King Solomon of Kentucky
I have a passion for travel, especially to remote, exotic places like Tibet and Burma. But sometimes travel-worthy sites with an intriguing story can be found closer to home . The other day I visited Lexington National Cemetery. Located in the middle of downtown Lexington, the cemetery houses the graves of several generations of Lexingtonians, including Henry Clay, and is the final resting place of soldiers from several wars. King Solomon is also buried there.
Solomon was a white vagrant who supported his drinking with wages earned as a digger of cisterns, graves, and cellars. In the spring of 1833, as punishment for his vagrancy, Lexington officials put Solomon up for sale as a slave for one year. He was bought by Aunt Charlotte, a slave brought to Lexington, KY in the late 1700s. After her owners died, Aunt Charlotte was freed and inherited property. She supported herself by selling fruit and baked goods at the open market. She and Solomon had known each other in Virginia. Aunt Charlotte bought Solomon for $13, outbidding two medical students who wanted to invest in a future cadaver.
Aunt Charlotte set Solomon free, but he managed to get liquor immediately. After drinking his fill, he made his way back to Aunt Charlotte's home where he passed out on a Thursday. He woke on a Saturday to find that many had died or were dying of cholera. Those who could were evacuating the city. Aunt Charlotte was preparing to leave, but when Solomon refused to go, she stayed also. People were dying quicker than they could be buried, since the grave diggers were among those evacuating. Solomon found his shovel and began digging holes to bury the dead. His dedication probably prevented further spread of the disease. Both Solomon and Charlotte survived the epidemic.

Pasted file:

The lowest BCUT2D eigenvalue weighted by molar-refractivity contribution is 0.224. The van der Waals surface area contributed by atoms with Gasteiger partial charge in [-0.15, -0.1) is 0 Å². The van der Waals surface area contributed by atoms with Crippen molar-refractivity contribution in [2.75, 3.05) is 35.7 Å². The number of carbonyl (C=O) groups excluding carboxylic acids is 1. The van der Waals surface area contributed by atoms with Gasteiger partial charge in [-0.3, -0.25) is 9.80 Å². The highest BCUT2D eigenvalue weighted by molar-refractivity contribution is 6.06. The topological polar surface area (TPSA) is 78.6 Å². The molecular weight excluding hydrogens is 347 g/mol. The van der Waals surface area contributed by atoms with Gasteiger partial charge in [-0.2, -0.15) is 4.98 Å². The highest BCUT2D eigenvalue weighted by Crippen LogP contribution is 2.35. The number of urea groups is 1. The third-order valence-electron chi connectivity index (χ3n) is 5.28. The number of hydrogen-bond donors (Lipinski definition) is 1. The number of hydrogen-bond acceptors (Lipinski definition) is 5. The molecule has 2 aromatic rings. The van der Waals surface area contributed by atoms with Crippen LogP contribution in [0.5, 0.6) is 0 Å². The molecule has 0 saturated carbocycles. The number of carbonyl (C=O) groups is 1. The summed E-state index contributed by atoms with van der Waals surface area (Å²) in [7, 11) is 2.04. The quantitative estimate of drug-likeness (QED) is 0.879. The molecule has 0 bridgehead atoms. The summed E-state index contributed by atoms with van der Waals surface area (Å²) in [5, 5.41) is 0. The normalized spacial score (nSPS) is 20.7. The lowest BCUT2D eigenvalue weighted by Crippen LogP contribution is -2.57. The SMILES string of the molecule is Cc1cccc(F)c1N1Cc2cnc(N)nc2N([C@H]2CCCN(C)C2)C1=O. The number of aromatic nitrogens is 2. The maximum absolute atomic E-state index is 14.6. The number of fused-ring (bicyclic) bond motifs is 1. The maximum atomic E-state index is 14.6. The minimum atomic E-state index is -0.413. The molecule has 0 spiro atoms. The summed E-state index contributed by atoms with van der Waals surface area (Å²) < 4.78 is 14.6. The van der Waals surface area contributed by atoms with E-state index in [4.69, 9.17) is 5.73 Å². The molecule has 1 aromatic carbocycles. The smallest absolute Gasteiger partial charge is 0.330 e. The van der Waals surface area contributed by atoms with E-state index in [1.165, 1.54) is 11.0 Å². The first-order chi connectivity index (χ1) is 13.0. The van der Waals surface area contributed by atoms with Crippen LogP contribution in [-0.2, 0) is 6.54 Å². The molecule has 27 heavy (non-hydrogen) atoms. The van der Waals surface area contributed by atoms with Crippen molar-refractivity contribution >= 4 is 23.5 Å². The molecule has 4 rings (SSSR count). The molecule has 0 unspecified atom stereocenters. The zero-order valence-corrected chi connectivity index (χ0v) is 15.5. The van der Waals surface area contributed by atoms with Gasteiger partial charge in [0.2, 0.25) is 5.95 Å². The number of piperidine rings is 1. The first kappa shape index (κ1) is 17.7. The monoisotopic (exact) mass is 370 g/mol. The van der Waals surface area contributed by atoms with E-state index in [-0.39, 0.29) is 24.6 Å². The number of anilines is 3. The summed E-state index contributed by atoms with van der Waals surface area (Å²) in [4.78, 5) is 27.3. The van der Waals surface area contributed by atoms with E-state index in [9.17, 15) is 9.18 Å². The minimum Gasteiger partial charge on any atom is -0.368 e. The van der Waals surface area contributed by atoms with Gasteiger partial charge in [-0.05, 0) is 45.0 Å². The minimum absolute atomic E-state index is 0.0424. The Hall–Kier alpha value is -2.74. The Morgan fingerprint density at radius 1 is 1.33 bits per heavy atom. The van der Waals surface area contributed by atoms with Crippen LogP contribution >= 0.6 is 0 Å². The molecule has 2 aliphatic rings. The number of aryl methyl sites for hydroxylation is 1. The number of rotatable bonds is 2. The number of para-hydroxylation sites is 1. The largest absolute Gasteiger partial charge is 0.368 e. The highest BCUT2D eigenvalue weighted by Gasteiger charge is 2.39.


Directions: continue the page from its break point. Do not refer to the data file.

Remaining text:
When Solomon returned to court at the end of his year of slavery, the judge shook his hand, and others thanked him for his heroic deed. He died in the poorhouse in 1854. In 1908, a large tombstone was placed at his grave. No one knows what happened to Aunt Charlotte.
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For more see "King Solomon of Kentucky" in Flute and Violin and other Kentucky Tales, by J.L. Allen; and "King Solomon, Heroic Gravedigger" in Offbeat Kentuckians, by K. McQueen.